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Island’s bee population recovering from deadly varroa mite

Updates on Bermuda’s honey bees, chickens and carrots were shared with Senators during the debate on the budget for the Department of Environmental Protection.

There was good news for the bee population, which appears to be recovering from a deadly mite, but bad news for feral chickens, which have been culled by the hundreds.

Government Senator David Burt confirmed that an embargo on imported carrots remains in place to protect local farmers.

The ban was first announced in December 2011 by Environment Minister Marc Bean. Fresh, treated carrots, including peeled, shredded and baby carrots, will only be allowed into the Island when there are not enough local ones available.

A quarantine embargo was already in place for the importation of untreated carrots, in order to protect local stock from infestation by the carrot rust fly.

Sen Burt noted during the budget debate: “The Department of Environmental Protection’s Plant Protection Lab and the Government Marketing Center operated by the Department of Conservation Services, oversee the implementation of this policy, which is designed to protect local farmers, many of whom depend on fresh carrot sales for a significant portion of their annual revenues, whilst accommodating the consumer with respect to their access to fresh carrots when local carrots are not available.”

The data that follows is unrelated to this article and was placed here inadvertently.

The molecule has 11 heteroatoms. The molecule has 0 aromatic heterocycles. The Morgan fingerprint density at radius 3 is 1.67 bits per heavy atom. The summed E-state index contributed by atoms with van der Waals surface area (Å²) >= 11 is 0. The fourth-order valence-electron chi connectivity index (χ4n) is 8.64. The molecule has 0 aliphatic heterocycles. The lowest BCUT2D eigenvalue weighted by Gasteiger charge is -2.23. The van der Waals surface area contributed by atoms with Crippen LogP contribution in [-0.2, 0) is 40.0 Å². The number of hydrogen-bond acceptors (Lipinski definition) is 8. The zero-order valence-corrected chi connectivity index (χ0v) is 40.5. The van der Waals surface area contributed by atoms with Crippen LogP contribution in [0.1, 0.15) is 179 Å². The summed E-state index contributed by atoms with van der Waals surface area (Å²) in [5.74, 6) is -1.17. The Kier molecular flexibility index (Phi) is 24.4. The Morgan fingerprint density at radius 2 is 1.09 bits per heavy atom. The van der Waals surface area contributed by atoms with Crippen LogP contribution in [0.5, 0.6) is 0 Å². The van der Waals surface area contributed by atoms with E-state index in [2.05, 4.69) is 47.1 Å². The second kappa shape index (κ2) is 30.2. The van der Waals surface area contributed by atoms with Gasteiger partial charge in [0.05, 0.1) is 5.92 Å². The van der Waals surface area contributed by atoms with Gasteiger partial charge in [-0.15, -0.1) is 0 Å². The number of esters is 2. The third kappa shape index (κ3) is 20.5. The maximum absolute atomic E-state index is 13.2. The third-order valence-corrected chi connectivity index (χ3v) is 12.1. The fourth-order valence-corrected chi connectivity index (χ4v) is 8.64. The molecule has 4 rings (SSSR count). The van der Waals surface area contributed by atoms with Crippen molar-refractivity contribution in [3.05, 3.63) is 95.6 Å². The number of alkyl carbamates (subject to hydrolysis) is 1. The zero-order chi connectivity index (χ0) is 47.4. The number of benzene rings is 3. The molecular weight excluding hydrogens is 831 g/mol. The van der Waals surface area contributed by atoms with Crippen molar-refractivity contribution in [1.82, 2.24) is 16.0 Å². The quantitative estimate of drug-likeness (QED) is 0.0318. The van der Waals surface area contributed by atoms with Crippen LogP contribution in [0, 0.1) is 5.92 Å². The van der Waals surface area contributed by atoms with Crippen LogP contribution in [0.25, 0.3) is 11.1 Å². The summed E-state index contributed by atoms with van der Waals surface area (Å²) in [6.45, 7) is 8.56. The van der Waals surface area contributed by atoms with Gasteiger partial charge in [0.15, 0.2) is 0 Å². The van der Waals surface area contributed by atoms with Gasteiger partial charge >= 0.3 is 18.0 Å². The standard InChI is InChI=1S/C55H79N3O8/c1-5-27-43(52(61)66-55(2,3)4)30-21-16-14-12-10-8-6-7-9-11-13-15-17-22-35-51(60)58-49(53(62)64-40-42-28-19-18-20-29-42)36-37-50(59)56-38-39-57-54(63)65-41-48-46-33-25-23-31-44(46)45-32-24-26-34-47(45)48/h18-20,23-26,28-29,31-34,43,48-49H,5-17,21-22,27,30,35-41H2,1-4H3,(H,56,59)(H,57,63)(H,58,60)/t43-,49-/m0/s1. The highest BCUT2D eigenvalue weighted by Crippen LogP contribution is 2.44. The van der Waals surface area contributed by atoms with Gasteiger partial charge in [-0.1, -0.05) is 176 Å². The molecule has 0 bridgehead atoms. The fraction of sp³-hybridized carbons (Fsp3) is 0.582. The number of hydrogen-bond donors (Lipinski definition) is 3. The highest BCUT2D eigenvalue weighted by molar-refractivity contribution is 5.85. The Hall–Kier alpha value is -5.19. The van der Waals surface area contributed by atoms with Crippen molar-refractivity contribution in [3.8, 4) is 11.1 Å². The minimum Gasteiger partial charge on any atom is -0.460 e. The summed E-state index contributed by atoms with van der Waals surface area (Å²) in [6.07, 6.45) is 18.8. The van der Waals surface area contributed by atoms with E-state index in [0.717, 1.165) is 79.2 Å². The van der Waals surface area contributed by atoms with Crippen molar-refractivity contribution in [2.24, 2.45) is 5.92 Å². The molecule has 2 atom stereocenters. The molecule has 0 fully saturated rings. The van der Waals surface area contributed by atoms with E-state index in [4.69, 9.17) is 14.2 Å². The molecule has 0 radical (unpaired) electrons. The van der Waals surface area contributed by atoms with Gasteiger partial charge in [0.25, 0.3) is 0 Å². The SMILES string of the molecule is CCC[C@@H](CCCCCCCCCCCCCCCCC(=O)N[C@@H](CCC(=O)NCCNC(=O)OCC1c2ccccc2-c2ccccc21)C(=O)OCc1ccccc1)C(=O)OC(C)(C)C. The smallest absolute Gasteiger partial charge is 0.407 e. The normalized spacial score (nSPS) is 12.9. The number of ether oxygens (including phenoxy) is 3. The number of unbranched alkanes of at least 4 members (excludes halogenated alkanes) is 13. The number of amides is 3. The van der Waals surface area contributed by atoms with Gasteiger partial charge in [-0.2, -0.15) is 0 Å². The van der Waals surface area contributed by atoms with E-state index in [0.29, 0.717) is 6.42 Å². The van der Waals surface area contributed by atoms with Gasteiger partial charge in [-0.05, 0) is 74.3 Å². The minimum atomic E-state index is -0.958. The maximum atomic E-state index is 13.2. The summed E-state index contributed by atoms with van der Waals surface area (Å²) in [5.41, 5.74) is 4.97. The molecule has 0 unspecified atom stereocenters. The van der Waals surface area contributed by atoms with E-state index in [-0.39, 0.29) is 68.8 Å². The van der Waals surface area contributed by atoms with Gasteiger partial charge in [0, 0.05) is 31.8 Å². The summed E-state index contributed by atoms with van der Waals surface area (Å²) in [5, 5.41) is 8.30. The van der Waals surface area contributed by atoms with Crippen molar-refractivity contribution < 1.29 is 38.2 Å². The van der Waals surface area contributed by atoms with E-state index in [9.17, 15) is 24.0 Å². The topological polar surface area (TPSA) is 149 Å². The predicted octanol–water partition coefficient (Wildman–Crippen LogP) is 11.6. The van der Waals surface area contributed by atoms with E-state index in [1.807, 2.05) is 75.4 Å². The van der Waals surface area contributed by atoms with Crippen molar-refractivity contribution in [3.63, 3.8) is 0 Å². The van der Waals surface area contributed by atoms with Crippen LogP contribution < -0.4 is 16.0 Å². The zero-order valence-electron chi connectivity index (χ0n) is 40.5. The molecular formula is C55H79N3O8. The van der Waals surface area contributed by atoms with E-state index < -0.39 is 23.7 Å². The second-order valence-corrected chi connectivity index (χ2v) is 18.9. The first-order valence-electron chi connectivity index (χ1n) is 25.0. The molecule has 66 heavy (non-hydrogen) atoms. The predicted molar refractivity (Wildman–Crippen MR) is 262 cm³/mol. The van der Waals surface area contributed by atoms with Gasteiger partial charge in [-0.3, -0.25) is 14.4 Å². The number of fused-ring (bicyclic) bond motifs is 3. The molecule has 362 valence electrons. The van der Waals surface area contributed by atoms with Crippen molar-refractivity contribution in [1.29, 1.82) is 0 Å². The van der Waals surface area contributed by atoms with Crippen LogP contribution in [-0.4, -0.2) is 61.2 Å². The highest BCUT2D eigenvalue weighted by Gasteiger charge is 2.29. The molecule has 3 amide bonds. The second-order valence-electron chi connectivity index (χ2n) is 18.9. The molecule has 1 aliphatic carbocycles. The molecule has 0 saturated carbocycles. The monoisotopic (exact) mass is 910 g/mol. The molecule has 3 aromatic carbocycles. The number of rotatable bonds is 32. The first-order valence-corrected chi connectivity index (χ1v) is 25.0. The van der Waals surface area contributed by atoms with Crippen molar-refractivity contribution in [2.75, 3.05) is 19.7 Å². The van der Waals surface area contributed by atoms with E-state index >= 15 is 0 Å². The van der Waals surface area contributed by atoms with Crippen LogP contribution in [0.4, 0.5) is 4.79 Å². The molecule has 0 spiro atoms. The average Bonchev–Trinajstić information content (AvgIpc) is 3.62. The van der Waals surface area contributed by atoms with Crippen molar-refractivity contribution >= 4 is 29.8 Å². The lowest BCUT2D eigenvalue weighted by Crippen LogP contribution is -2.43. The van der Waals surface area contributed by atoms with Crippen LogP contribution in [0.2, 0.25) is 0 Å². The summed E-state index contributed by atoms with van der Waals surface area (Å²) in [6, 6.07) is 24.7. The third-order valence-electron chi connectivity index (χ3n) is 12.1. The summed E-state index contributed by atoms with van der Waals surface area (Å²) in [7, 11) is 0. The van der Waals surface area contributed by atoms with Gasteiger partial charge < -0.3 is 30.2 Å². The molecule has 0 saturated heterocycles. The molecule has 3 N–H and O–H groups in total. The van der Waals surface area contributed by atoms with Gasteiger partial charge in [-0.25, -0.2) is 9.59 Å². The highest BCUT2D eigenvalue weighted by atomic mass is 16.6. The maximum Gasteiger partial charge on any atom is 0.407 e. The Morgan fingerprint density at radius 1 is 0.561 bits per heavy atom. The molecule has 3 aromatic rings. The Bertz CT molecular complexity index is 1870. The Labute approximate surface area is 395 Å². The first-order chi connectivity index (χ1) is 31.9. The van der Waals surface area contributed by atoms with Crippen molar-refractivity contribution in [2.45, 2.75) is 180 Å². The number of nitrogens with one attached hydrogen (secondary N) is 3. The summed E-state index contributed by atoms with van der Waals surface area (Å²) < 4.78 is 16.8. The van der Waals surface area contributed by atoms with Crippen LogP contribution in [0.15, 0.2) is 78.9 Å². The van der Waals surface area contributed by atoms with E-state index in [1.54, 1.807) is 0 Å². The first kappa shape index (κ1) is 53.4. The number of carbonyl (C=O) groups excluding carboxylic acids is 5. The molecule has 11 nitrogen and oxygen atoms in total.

Sen Burt went on to share some positive news regarding the Island’s honey bees. The insects were badly hit in 2009 when the varroa mite hit the Island, causing thousands of local bees to die. There was a knock-on effect on agriculture as bees are needed to pollinate crops.

Sen Burt reported: “Following the discovery of the varroa mite in Bermuda in October 2009, by October 2010 the mite had infected most of the bee hives in Bermuda.

“In April of 2011, Dr John Harbo, a leading researcher in the Varroa Sensitive Hygienic (VSH) trait, visited Bermuda to evaluate the decline in the local bee populations.”

Sen Burt said Dr Harbo observed that approximately 21 percent of the worker bee pupae were infested with varroa mite, and recommended that local beekeepers take a ‘wait and see’ approach prior to the importing new bees.

“As of October 2011, reports from the local beekeepers suggest that the bees are doing well, however, there is a reduced production of honey and the situation continues to be monitored,” said Sen Burt.

Turning to the issue of feral chickens, he reported: “The Department continued to battle the feral chicken problem. There was some success yielding a catch of approximately 200 chickens as most of the wardens’ traps were issued to farmers. The number of chickens caught by them is unknown.”

Opposition Senator Michael Dunkley noted that in previous years, around 600 feral chickens were culled, and asked why the numbers were down.

“Is that because we are not out there with as many traps?” he inquired.

According to Sen Burt, the responsibility for exterminating the chickens has now been split between Environmental Protection and Conservation Services, which is why there has been a reduction in the numbers culled by Environmental Protection.

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Published March 27, 2012 at 9:57 am (Updated March 27, 2012 at 9:56 am)

Island’s bee population recovering from deadly varroa mite

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